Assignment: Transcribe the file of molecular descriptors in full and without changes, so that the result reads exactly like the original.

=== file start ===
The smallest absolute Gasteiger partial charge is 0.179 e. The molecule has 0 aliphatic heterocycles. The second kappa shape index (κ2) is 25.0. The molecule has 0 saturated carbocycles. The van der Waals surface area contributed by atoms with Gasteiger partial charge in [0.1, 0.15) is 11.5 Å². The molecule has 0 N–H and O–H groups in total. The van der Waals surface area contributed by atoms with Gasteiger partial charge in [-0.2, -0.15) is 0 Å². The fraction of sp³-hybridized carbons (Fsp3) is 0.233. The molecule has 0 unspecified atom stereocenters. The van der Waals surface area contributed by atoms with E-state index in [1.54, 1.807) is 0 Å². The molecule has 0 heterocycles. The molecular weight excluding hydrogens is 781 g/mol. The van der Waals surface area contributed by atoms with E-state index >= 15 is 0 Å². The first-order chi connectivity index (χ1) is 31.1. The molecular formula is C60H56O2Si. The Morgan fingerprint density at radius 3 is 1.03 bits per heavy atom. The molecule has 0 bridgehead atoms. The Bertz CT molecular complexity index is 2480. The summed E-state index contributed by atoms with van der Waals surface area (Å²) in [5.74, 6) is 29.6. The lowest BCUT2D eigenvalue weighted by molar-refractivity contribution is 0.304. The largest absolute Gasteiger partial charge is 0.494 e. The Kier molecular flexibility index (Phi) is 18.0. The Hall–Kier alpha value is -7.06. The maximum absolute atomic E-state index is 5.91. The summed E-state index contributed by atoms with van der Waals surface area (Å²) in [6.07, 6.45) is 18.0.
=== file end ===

The smallest absolute Gasteiger partial charge is 0.179 e. The molecule has 0 aliphatic heterocycles. The second kappa shape index (κ2) is 25.0. The molecule has 0 saturated carbocycles. The van der Waals surface area contributed by atoms with Gasteiger partial charge in [0.1, 0.15) is 11.5 Å². The molecule has 0 N–H and O–H groups in total. The van der Waals surface area contributed by atoms with Gasteiger partial charge in [-0.2, -0.15) is 0 Å². The fraction of sp³-hybridized carbons (Fsp3) is 0.233. The molecule has 0 unspecified atom stereocenters. The van der Waals surface area contributed by atoms with E-state index in [1.54, 1.807) is 0 Å². The molecule has 0 heterocycles. The molecular weight excluding hydrogens is 781 g/mol. The van der Waals surface area contributed by atoms with E-state index >= 15 is 0 Å². The first-order chi connectivity index (χ1) is 31.1. The molecular formula is C60H56O2Si. The Morgan fingerprint density at radius 3 is 1.03 bits per heavy atom. The molecule has 0 bridgehead atoms. The Bertz CT molecular complexity index is 2480. The summed E-state index contributed by atoms with van der Waals surface area (Å²) in [5.74, 6) is 29.6. The lowest BCUT2D eigenvalue weighted by molar-refractivity contribution is 0.304. The largest absolute Gasteiger partial charge is 0.494 e. The Kier molecular flexibility index (Phi) is 18.0. The Hall–Kier alpha value is -7.06. The maximum absolute atomic E-state index is 5.91. The summed E-state index contributed by atoms with van der Waals surface area (Å²) in [6.07, 6.45) is 18.0.